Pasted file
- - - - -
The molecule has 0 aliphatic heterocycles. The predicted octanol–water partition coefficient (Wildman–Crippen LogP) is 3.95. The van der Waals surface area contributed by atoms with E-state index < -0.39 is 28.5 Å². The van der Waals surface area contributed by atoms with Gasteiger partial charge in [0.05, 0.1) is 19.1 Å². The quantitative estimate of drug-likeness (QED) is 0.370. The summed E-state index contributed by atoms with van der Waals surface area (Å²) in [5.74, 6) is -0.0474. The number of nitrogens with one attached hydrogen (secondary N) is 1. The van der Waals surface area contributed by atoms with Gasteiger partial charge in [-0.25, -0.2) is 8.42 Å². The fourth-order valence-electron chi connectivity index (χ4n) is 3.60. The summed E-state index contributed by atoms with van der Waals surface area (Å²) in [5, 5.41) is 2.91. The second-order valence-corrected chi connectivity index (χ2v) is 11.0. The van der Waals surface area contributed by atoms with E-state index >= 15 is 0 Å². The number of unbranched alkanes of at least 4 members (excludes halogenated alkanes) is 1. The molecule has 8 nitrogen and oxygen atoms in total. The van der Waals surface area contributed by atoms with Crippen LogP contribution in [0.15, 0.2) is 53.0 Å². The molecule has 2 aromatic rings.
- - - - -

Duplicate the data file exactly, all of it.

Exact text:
The molecule has 0 aliphatic heterocycles. The predicted octanol–water partition coefficient (Wildman–Crippen LogP) is 3.95. The van der Waals surface area contributed by atoms with E-state index < -0.39 is 28.5 Å². The van der Waals surface area contributed by atoms with Gasteiger partial charge in [0.05, 0.1) is 19.1 Å². The quantitative estimate of drug-likeness (QED) is 0.370. The summed E-state index contributed by atoms with van der Waals surface area (Å²) in [5.74, 6) is -0.0474. The number of nitrogens with one attached hydrogen (secondary N) is 1. The van der Waals surface area contributed by atoms with Gasteiger partial charge in [-0.25, -0.2) is 8.42 Å². The fourth-order valence-electron chi connectivity index (χ4n) is 3.60. The summed E-state index contributed by atoms with van der Waals surface area (Å²) in [5, 5.41) is 2.91. The second-order valence-corrected chi connectivity index (χ2v) is 11.0. The van der Waals surface area contributed by atoms with E-state index >= 15 is 0 Å². The number of unbranched alkanes of at least 4 members (excludes halogenated alkanes) is 1. The molecule has 8 nitrogen and oxygen atoms in total. The van der Waals surface area contributed by atoms with Crippen LogP contribution in [0.15, 0.2) is 53.0 Å². The molecule has 2 aromatic rings.